War Office 30th. D[ecember] 1797.
The Secretary of War begs leave to sub[mit to] the president certain facts and considerations which respect [the] situation of his department.
1. That the appropriation for the Salary of Clerks in the War Office is Four thousand and forty Dollars.
2. That this Sum was for a certain time thought sufficient for Seven Clerks.
3. That finding it inadequate to their support it became necessary in order to retain those best qualified to reduce their number to five.
4. That the appropriation is distributed as follows viz. To the principal Clerk, Twelve hundred dollars, to Mr. Jones Nine hundred to Mr Lewis Senr. Seven hundred and Seventy; to Mr. Burton Seven hundred and [thirty] to Mr. Lewis Junr. Four hundred.
With these five Clerks the Secretary has endeavoured since the 31st. December 1796 to conduct the business of the Office. He now thinks it incumbent upon him, as well with reference to the publics interest as his own health to state that the business would unavoidably suffer unless he is enabled by a more enlarged appropriation to add to this number.
To render this fact more apparent it may be proper to notice the general business assigned to each Clerk
The principal Clerk in charge [with the] examination, in the first instance, of the claims to [. . .] bounty lands [and] the cession of Territory by the State of Virginia to the United States; to make statements of difficult cases for final decision: to superintend the examination of all other claims to bounty lands due the Officers and Soldiers of the late Continental army, and in like manner to furnish the [. . .] with statements when difficulties [. . .] for final decision. [He is also] charged with the general superintendance of the business of the [other] Clerks, and with the distribution, arrangement and safe keeping [of] public [letters], papers, work and books. He is occasionally to [visit] and inspect the Books, [manner] of keeping amounts and articles in the public interest and to report in writing respecting the same. He is [. . .] the appropriate Clerk to copy and record letters that cannot immediately pass into the public Books.
Mr. Jones acts as Assistant to the Chief Clerk in the business of copying and recording letters. It is also enjoined to this Clerk to file and Register letters received, to enter in a book the time when received and an abridgement of their [contents], to examine applications for Soldiers discharges, to digest [. . .][army] returns, and the returns from [. . .] parties, to copy orders on the Superintendant of military Arms, keep a [record] of applications for military appointments, and make out and register Commissions.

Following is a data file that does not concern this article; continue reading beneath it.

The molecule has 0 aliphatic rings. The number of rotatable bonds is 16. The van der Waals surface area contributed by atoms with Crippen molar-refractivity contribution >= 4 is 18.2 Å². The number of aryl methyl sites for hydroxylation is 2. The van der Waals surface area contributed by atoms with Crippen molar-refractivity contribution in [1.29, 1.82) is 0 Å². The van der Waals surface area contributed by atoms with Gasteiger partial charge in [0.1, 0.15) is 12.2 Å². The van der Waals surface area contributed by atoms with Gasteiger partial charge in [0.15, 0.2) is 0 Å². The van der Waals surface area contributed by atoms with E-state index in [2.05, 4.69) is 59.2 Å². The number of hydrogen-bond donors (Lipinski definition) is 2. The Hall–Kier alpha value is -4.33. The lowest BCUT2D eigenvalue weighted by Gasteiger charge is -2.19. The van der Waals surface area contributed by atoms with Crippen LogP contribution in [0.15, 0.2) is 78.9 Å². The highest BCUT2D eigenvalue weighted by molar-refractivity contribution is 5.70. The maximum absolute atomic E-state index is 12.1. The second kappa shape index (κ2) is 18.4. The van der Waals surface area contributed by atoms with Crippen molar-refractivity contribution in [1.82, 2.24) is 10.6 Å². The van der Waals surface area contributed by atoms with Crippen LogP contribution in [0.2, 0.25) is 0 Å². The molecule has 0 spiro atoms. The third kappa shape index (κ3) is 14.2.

Mr. Lewis senior prepares army Estimates, fills up warrants for monies for the War and Indian factory department, records the same and all letters of requisition addressed to the Secretary of the Treasury for money. He <
[. . .]> fills up warrants for land for Officers and Soldier of the late Army, and pays small amounts in the contingencies of the War and Indian departments also transmits [monies] to Officers when it would be inconvenient to send the [same] to Supervisor
Mr Burton is charged with the Pension [books] and all papers and letters respecting the Invalids He has also to copy and record the correspondence respecting Indian [. . .], and with the factors of the Indian trading houses, and to [. . .] an account of the state of each factory from the copies of the day books and periodical Inventories.
Mr. Lewis Junior is employed in copying and recording Letters.
The [Secretary remarks] upon [the] [. . .] [view] of the duties of the Clerks that they cannot accomplish reasonably much of the business assigned to them, that it [necessarily] accumulates on their hands for want of Assistants, and that the business of the department of War not comprized in their assignment to the Clerks, remains either to be completed or [executed] by the Secretary alone.
It ought to be [mentioned] that under such circumstances inconveniences and delays obstructing and affecting the public interest may occur and be unavoidable; notwithstanding the greatest exertions to prevent them. What alternative has a Secretary so situated, [from] whom a mass of business is [crudely] and incessantly poured, that might be safely participated with Clerks in addition to business, which from its nature, must be executed through all its forms wholly and exclusively by himself? And what can more comport with a due regard to national economy than to put it in the power of the head of an important department to devote a proportionate share of his time, by affording him adequate assistants to the higher [positions] of his Office, and to those systems, plans and arrangements, which involve more or less expenditure and waste of the public resources, as they are more or less ill contrived or [desertive], judicious or complete?
It may be further proper to mention that the marine department is not included in these remarks. This composes a distinct source of business and requires a distinct set of Clerks to assist in it’s management.
To this brief state of his Office the Secretary will only add, that he considers the present Salaries of the subordinate Clerks inad[equate to the] [. . .] [and] [. . .] [to] [. . .] that [I] have little expectation of being able to procure other and able assistants at their rates of compensation.
All which with the utmost deference is respectfully submitted.—
DLC: James McHenry Papers.